Toby Sawyer ends up in a world of hurt. Not from catching his manhood in his zipper. Not from the trouble with his wife. Not from the dirt and blood all over his face. Not from the face-scratching he gets from a hellcat. And not from the housefire, shootouts, and attack dog. No. Toby Sawyer has to get diapers back to his girlfriend, who's watching his infant son. Heck, a crazy goth chick like that headed to college would screw that one up something awful.
But, uh, yeah. There's that other stuff, too.
Let's be upfront with this. I don't write reviews. Other people do fantastic work reviewing works. The kind of reviews that make me want to read the book. Or not. Like those big mofos in the NY Review of Books. You know, where they say they're reviewing four books on the Boer War or some stuff like that. I mean, yeah, I've heard of it, but what the hell, right? I don't know what the Boer War is. The jokes are great, but, hell if I know what happened. But then I see some review in the NY Review of Books and it has a cool picture of some dude with an awesome mustache and he's standing in front of some wall-size map and then I'm thinking, well hell yeah. Let's see what that's about. And before I can get up again to pee, I've read a review of three dull-ass books and one great biography all having to do with the Boer War. And I just feel like someone has told me some great stories and filled my head with important junk I should have already known. I mean, those reviews are great.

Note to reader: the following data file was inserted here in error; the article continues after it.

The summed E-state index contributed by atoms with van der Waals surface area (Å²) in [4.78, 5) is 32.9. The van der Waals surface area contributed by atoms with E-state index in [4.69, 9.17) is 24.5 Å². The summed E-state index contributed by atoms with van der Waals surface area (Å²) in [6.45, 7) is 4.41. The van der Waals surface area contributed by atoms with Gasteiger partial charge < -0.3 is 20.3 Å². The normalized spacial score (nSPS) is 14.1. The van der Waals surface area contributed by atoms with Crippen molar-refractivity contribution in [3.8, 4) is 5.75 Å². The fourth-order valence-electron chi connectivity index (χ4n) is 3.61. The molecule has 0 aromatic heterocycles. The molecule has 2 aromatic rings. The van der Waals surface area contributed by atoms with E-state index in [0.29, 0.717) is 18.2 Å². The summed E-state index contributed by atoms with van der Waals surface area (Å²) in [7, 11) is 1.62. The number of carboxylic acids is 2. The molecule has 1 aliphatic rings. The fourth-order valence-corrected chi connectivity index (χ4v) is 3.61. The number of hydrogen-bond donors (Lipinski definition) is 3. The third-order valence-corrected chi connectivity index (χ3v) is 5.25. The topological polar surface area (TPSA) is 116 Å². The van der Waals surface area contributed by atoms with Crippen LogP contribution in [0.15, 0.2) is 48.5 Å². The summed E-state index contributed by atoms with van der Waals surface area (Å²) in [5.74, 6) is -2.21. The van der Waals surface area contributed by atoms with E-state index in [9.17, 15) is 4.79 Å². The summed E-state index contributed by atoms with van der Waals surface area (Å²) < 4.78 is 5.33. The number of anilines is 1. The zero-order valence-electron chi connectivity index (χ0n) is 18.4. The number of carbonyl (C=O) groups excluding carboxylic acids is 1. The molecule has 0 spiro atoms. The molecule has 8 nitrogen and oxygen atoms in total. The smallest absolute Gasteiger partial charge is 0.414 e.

I don't do that.
I text someone and say, "holy frackin hell the deputy is frackin great." That's my review of books I love. Sometimes, someone texts back, "yeah?" and I'll respond "what i just say dumb mofo?" That's about the extent of it.
One thing I hate about book reviews is having plot points spoiled. Of course, how are you supposed to be specific in your review of a book without giving something away? If you give away something on page 50, is that bad? Only 10 pages allowed? And if not specific, then what? How often can I say "balls-out pace"?